The pragmatic, five-term speaker of the Texas state House announced his retirement, as Democrats struggle to find candidates for 2018 ballots and unwavering conservatives emboldened by President Donald Trump are lining up big donors and face few party rivals.
AUSTIN, Texas — The unexpected retirement of the leading moderate Republican in Texas politics comes as Democrats struggle to find candidates to fill a statewide ballot for 2018 while unwavering conservatives emboldened by President Donald Trump are lining up big donors and face few party rivals.
Republican House Speaker Joe Straus made the surprise departure announcement Wednesday just after his national profile soared because he scuttled a North Carolina-style “bathroom bill” targeting transgender people.
Even the ACLU of Texas — usually a combatant with the ruling Texas GOP — tweeted its gratitude as Straus announced his exit.
Powerless Texas Democrats came to rely on the pragmatic, five-term speaker as a check on some conservative measures, even as Straus allowed Texas to pass others such as immigration crackdowns, anti-abortion measures and voting restrictions that are among the toughest in the U.S.
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The stakes over his successor are high, because, for Democrats and a weakened class of GOP moderates in Texas, the odds of taking power in other elections next year are long.
“Joe Straus saved Texas, and now that he’s gone there are no brakes,” said Andrew White, a Houston investor exploring a run for governor because no credible Democratic candidate has stepped up.
“We’re an out of control 18-wheeler. If we don’t do anything about it, it just gets more and more extreme from here,” said White, whose father was governor in the 1980s and died earlier this year.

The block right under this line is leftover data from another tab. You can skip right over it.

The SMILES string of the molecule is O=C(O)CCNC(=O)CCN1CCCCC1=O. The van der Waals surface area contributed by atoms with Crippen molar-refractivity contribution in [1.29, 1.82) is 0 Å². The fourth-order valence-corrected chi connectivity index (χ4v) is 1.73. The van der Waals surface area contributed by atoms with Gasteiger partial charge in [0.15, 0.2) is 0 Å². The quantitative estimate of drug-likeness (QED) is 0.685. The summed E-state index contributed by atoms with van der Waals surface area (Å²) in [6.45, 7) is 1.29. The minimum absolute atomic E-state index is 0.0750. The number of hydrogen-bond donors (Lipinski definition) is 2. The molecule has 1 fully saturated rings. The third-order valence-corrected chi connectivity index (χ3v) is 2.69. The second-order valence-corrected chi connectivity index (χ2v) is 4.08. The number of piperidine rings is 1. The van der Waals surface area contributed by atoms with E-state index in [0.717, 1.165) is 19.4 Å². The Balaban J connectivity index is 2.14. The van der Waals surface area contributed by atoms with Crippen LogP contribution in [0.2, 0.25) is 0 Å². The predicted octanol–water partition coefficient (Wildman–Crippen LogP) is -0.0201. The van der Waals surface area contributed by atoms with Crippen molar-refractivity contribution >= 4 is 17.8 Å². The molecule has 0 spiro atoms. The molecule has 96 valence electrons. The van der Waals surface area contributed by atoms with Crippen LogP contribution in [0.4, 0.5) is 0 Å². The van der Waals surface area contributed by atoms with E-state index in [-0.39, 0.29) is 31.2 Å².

Texas already is the nation’s most populous Republican-led state and no Democrat has won statewide office since 1994.
Conservatives who have pushed the Texas GOP to the right in recent years see Straus’ departure as an opportunity. They and wealthy donors crave new House leadership that would finally push over the goal line a raft of campaign promises, including giving state funds to private and religious schools.
Their wish list under a more conservative House leader also includes repeal of a measure that allows in-state college tuition for some immigrants in the U.S. illegally, and passing the bathroom bill targeting transgender people. Conservatives might also tighten spending in a state that critics already say is running so lean it is fraying the social safety net.
Conservative Gov. Greg Abbott is sitting on more than $40 million in campaign funds even though he has no serious opponent for next year. Republican Lt. Gov. Dan Patrick, who controls the Senate and was the chairman of Trump’s presidential campaign in Texas, is being challenged by a Democrat who lost his 2014 bid for state comptroller by 20 points.
Ted Cruz, one of the most conservative members of the U.S. Senate, senses opportunity back home. “I think it was unfortunate that we did not have a House in Texas that was leading on strong conservative policies,” he told Lubbock radio station KFYO on Thursday.
All 150 Texas House members choose the speaker at the start of the term by a majority vote — meaning chamber Democrats who are outnumbered 95-55 can have a significant say in who wins. One Straus ally who quickly announced his candidacy for speaker is Republican Rep. John Zerwas, who previously pushed unsuccessfully for Texas to expand the Medicaid program for the poor as part of the Obama administration’s signature health care law.
Zerwas, who is now the ranking budget-writer in the Texas House, deflected questions about proposals such as the transgender bill and school vouchers that have roiled the Texas GOP in recent years and made Straus a target of deep-pocketed conservative groups. He defended how Straus governed.
“I do think the speaker has been very fair in allowing the House to run and do their business. It would be my ambition to really emulate that philosophy that the House is made up of 149 other capable individuals,” Zerwas said.
Straus said he plans to serve the rest of his term ending in December 2018 and will campaign and fundraise for other Republicans. He expressed doubt that he will seek statewide office in 2018 even though he said some might like to see him run for governor.
Follow Paul J. Weber on Twitter: ww.twitter.com/pauljweber